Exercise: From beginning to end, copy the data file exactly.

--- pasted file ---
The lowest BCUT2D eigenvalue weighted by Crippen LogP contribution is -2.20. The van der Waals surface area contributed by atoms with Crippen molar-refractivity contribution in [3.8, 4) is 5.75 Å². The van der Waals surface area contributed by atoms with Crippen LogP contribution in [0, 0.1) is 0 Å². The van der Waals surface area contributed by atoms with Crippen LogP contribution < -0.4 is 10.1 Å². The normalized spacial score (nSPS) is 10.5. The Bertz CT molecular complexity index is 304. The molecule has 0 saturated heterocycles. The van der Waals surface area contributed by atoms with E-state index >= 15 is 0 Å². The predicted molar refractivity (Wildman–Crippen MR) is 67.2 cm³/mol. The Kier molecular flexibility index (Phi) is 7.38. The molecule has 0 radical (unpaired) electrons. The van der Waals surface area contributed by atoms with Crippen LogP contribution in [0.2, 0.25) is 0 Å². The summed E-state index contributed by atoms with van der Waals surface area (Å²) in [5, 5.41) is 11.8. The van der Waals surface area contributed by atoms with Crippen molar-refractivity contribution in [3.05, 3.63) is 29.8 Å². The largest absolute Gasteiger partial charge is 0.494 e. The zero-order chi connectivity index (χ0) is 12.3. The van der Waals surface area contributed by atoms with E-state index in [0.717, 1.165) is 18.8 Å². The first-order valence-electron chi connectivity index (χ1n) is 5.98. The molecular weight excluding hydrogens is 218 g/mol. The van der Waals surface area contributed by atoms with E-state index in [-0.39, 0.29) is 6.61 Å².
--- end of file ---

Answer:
The lowest BCUT2D eigenvalue weighted by Crippen LogP contribution is -2.20. The van der Waals surface area contributed by atoms with Crippen molar-refractivity contribution in [3.8, 4) is 5.75 Å². The van der Waals surface area contributed by atoms with Crippen LogP contribution in [0, 0.1) is 0 Å². The van der Waals surface area contributed by atoms with Crippen LogP contribution < -0.4 is 10.1 Å². The normalized spacial score (nSPS) is 10.5. The Bertz CT molecular complexity index is 304. The molecule has 0 saturated heterocycles. The van der Waals surface area contributed by atoms with E-state index >= 15 is 0 Å². The predicted molar refractivity (Wildman–Crippen MR) is 67.2 cm³/mol. The Kier molecular flexibility index (Phi) is 7.38. The molecule has 0 radical (unpaired) electrons. The van der Waals surface area contributed by atoms with Crippen LogP contribution in [0.2, 0.25) is 0 Å². The summed E-state index contributed by atoms with van der Waals surface area (Å²) in [5, 5.41) is 11.8. The van der Waals surface area contributed by atoms with Crippen molar-refractivity contribution in [3.05, 3.63) is 29.8 Å². The largest absolute Gasteiger partial charge is 0.494 e. The zero-order chi connectivity index (χ0) is 12.3. The van der Waals surface area contributed by atoms with E-state index in [0.717, 1.165) is 18.8 Å². The first-order valence-electron chi connectivity index (χ1n) is 5.98. The molecular weight excluding hydrogens is 218 g/mol. The van der Waals surface area contributed by atoms with E-state index in [-0.39, 0.29) is 6.61 Å².